Our in-house trim team at Bridge Classic Cars have been working hard to get the interior of the 1970 Dodge Charger back together. One of the key points of the cars looks is the brightwork and the window lines.
The rear quarter windows are pillarless. They must fit up and move perfectly to the window in the door, so they give the best overall look to the car. It’s the speciality of the Bridge Classic Cars trim shop, the fit and finish which completes the look of the car.
Brian has been working on getting the rear quarter windows in the car so all the trim that accompanies it can be fitted. It’s important with these Mopars that the window components are set just right. Thankfully, everything that was needed was in the car. So, with the windows perfectly in place, Brian could now start to work on the trim.
The trim pieces on the Charger come in multiple pieces which all need to be meticulously dry fit in such a way as to not damage either the pieces or the car. After test fitting, Brian then began the process of attaching them permanently onto the car.
Parts of the inner trim structure actually need riveting to the body. Then the covers are put over them to hide the hardware, this takes some time and a steady hand.
Over the course of an afternoon, Brian managed to get all the rear trims and windows in place so it’s time to move on to the next job on the list for the interior of the Charger.
With a car as intricate and flowing as the 1951 Riley RMB, it’s important that our in-house metalwork craftsmen at Bridge Classic Cars apply all their skills and knowledge to ensure each flow, curve and line are exactly right on the car.
Highlighted in this post is the extensive work our fabricator James has done on the rear wing of the Riley RMB. Much of the original material had pitted in places, and in some places to the point of allowing holes to grow in the metal itself especially along the rear flange. This piece has been replaced before as can be seen by the various patches and pieces along the length of the panel.
Carefully and with much reserve, James began to remove the affected piece from the panel. Removing only what needed to be and keep as much of the original piece as possible. The new section would have to be entirely handmade for this wing but that is no problem for our fabrication shop.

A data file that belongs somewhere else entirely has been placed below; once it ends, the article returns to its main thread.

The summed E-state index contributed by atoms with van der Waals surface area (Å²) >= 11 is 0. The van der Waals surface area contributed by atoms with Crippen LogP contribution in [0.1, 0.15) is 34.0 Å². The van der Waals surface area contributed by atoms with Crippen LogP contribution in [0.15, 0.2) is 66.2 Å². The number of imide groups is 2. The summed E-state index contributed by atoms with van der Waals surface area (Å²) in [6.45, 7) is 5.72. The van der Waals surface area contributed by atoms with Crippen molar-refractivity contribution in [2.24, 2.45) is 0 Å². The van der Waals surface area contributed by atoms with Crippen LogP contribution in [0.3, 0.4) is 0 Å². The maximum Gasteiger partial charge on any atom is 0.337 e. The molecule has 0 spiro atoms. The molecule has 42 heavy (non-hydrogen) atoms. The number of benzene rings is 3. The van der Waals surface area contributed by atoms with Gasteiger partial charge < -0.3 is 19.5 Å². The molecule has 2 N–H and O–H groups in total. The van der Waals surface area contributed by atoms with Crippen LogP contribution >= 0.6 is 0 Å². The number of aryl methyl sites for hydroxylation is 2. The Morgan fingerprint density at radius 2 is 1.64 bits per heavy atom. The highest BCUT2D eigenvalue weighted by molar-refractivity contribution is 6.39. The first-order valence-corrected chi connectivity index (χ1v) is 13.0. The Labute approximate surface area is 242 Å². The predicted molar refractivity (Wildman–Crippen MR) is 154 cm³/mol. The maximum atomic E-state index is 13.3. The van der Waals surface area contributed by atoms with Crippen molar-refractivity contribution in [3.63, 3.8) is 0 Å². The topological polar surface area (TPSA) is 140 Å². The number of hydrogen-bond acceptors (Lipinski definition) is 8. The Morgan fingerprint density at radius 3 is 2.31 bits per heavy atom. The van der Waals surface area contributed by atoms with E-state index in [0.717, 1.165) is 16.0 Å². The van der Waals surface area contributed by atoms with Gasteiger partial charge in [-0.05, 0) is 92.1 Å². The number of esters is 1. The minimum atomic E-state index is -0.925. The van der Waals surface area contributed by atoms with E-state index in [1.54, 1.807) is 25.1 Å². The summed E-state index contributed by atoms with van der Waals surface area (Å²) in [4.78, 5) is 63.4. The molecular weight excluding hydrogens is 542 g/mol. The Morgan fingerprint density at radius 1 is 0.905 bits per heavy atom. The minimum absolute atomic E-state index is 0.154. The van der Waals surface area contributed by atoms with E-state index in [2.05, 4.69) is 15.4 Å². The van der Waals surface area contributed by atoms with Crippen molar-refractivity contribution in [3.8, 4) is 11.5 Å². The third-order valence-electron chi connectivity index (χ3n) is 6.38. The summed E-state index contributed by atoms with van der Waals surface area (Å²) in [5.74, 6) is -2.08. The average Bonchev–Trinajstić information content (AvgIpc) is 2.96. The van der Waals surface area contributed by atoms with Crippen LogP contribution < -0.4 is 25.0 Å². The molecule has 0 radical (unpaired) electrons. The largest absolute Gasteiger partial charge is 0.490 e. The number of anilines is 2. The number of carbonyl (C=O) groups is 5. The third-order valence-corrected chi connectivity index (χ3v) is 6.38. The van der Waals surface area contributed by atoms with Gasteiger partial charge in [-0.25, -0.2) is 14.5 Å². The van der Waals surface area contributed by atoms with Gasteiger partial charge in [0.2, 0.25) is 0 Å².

James measured not only the length but the thickness of the piece that would be needed to replace the original flange. Then, using the English wheel, James skillfully began to give the piece its shape and form. Constantly offering up the new piece and referring to the shape of the original. A combination of shrinking and stretching key areas of the panel allowed it to blend into the original piece.
Then, it came time to join the two parts together. Slowly and precisely James TIG welded the parts together at strategic points, allowing the piece to cool at the correct rate and distributing the heat in such a way as to minimise the warp caused to the panel from the process. Once completely married up, James then began to finesse the join.
Using a planishing hammer and a selection of dollies, James began to smooth the joint between the two panels together until there little to no signs they had never been together their entire lives. That is craftsmanship…
After working so hard on the finish of the 1998 Honda Integra Type R, it is important to protect what has been done here at Bridge Classic Cars.
Chris, our in-house paint expert, has been applying arch liner protection to the wheel arches of the Integra DC2. Chris has put many hours into ensuring that the finish on the paintwork we have done to the DC2 Integra is world-class. The front wings, as well as the engine bay, have been worked on for rust repair and paint so a few coats of arch liner will help to protect not just the paint but the metal work underneath.
This was also done by the factory when the car was new so it makes sense to redo the coating to make sure this Integra lasts for many years to come.
Mauro, our in-house restoration technician, has been working on the 1967 Ford Mustang that we have in the Bridge Classic Cars workshop.
As part of its mechanical refresh recently, Mauro replaced the rear axle seals and now it’s time to renew the rear pinion seal. A key part of the well being of any rear-wheel drive car.
After removing the old seal and inspecting the mounting surfaces, Mauro then put the new seal in place and check the pinion worked correctly. It all worked perfectly. So with that, the driveshaft and coupling were put back in place and it was time to move on to the next job on the list…